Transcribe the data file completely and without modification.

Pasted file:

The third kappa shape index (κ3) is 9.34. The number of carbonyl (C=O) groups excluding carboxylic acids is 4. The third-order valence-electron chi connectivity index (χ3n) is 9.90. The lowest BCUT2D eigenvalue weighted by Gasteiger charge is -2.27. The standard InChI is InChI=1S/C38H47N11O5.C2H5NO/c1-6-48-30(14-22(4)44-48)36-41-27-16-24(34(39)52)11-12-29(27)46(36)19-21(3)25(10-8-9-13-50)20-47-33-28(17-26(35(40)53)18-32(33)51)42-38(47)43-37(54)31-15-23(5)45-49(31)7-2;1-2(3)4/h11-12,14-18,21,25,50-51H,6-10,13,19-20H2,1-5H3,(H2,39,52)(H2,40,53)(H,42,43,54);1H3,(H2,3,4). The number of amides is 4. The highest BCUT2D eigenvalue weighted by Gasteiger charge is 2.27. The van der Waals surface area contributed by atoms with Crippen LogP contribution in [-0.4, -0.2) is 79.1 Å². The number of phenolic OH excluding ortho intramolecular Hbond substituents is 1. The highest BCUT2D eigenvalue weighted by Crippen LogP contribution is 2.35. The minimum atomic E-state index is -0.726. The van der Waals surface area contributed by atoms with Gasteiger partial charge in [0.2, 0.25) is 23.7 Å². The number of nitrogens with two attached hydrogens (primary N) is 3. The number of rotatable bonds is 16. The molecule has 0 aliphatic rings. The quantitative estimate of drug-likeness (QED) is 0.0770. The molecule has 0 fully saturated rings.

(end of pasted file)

The third kappa shape index (κ3) is 9.34. The number of carbonyl (C=O) groups excluding carboxylic acids is 4. The third-order valence-electron chi connectivity index (χ3n) is 9.90. The lowest BCUT2D eigenvalue weighted by Gasteiger charge is -2.27. The standard InChI is InChI=1S/C38H47N11O5.C2H5NO/c1-6-48-30(14-22(4)44-48)36-41-27-16-24(34(39)52)11-12-29(27)46(36)19-21(3)25(10-8-9-13-50)20-47-33-28(17-26(35(40)53)18-32(33)51)42-38(47)43-37(54)31-15-23(5)45-49(31)7-2;1-2(3)4/h11-12,14-18,21,25,50-51H,6-10,13,19-20H2,1-5H3,(H2,39,52)(H2,40,53)(H,42,43,54);1H3,(H2,3,4). The number of amides is 4. The highest BCUT2D eigenvalue weighted by Gasteiger charge is 2.27. The van der Waals surface area contributed by atoms with Crippen LogP contribution in [-0.4, -0.2) is 79.1 Å². The number of phenolic OH excluding ortho intramolecular Hbond substituents is 1. The highest BCUT2D eigenvalue weighted by Crippen LogP contribution is 2.35. The minimum atomic E-state index is -0.726. The van der Waals surface area contributed by atoms with Gasteiger partial charge in [0.2, 0.25) is 23.7 Å². The number of nitrogens with two attached hydrogens (primary N) is 3. The number of rotatable bonds is 16. The molecule has 0 aliphatic rings. The quantitative estimate of drug-likeness (QED) is 0.0770. The molecule has 0 fully saturated rings.